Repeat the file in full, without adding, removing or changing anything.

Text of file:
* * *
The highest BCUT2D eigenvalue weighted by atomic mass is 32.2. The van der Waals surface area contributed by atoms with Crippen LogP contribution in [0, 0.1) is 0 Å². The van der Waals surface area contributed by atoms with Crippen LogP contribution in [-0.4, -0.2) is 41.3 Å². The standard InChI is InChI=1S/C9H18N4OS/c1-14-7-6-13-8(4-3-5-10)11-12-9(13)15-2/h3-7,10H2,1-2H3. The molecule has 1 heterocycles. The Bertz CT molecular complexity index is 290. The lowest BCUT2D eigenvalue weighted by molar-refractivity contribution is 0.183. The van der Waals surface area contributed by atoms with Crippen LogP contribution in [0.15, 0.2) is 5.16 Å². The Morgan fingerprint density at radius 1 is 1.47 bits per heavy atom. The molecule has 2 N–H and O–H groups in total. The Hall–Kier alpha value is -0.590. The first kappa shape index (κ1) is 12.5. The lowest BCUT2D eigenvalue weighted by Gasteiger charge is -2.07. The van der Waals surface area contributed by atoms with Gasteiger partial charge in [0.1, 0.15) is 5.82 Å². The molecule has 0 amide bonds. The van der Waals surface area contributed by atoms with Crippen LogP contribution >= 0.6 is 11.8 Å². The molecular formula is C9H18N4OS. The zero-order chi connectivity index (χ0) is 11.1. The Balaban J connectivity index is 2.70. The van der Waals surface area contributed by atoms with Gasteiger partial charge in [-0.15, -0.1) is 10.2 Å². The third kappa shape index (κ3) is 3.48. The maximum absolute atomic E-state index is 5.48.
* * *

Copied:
The highest BCUT2D eigenvalue weighted by atomic mass is 32.2. The van der Waals surface area contributed by atoms with Crippen LogP contribution in [0, 0.1) is 0 Å². The van der Waals surface area contributed by atoms with Crippen LogP contribution in [-0.4, -0.2) is 41.3 Å². The standard InChI is InChI=1S/C9H18N4OS/c1-14-7-6-13-8(4-3-5-10)11-12-9(13)15-2/h3-7,10H2,1-2H3. The molecule has 1 heterocycles. The Bertz CT molecular complexity index is 290. The lowest BCUT2D eigenvalue weighted by molar-refractivity contribution is 0.183. The van der Waals surface area contributed by atoms with Crippen LogP contribution in [0.15, 0.2) is 5.16 Å². The Morgan fingerprint density at radius 1 is 1.47 bits per heavy atom. The molecule has 2 N–H and O–H groups in total. The Hall–Kier alpha value is -0.590. The first kappa shape index (κ1) is 12.5. The lowest BCUT2D eigenvalue weighted by Gasteiger charge is -2.07. The van der Waals surface area contributed by atoms with Gasteiger partial charge in [0.1, 0.15) is 5.82 Å². The molecule has 0 amide bonds. The van der Waals surface area contributed by atoms with Crippen LogP contribution >= 0.6 is 11.8 Å². The molecular formula is C9H18N4OS. The zero-order chi connectivity index (χ0) is 11.1. The Balaban J connectivity index is 2.70. The van der Waals surface area contributed by atoms with Gasteiger partial charge in [-0.15, -0.1) is 10.2 Å². The third kappa shape index (κ3) is 3.48. The maximum absolute atomic E-state index is 5.48.